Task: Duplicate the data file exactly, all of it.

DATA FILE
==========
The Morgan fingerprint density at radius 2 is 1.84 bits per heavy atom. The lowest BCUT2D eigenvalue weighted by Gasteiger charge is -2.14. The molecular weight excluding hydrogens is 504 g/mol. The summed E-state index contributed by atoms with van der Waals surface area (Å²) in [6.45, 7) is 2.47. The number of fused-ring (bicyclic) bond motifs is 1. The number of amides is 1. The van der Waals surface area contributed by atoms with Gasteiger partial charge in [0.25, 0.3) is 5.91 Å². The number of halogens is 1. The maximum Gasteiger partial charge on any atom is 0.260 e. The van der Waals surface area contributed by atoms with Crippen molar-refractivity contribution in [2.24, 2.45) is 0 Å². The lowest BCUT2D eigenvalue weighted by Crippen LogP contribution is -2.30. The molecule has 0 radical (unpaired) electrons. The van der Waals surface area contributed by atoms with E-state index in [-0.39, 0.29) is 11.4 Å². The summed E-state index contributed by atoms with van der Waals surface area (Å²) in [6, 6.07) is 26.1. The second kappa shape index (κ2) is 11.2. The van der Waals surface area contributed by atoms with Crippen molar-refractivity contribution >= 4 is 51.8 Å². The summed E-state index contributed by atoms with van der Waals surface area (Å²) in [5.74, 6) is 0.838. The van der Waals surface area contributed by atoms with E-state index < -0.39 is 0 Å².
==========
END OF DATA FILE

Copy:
The Morgan fingerprint density at radius 2 is 1.84 bits per heavy atom. The lowest BCUT2D eigenvalue weighted by Gasteiger charge is -2.14. The molecular weight excluding hydrogens is 504 g/mol. The summed E-state index contributed by atoms with van der Waals surface area (Å²) in [6.45, 7) is 2.47. The number of fused-ring (bicyclic) bond motifs is 1. The number of amides is 1. The van der Waals surface area contributed by atoms with Gasteiger partial charge in [0.25, 0.3) is 5.91 Å². The number of halogens is 1. The maximum Gasteiger partial charge on any atom is 0.260 e. The van der Waals surface area contributed by atoms with Crippen molar-refractivity contribution in [2.24, 2.45) is 0 Å². The lowest BCUT2D eigenvalue weighted by Crippen LogP contribution is -2.30. The molecule has 0 radical (unpaired) electrons. The van der Waals surface area contributed by atoms with E-state index in [-0.39, 0.29) is 11.4 Å². The summed E-state index contributed by atoms with van der Waals surface area (Å²) in [6, 6.07) is 26.1. The second kappa shape index (κ2) is 11.2. The van der Waals surface area contributed by atoms with Crippen molar-refractivity contribution >= 4 is 51.8 Å². The summed E-state index contributed by atoms with van der Waals surface area (Å²) in [5.74, 6) is 0.838. The van der Waals surface area contributed by atoms with E-state index < -0.39 is 0 Å².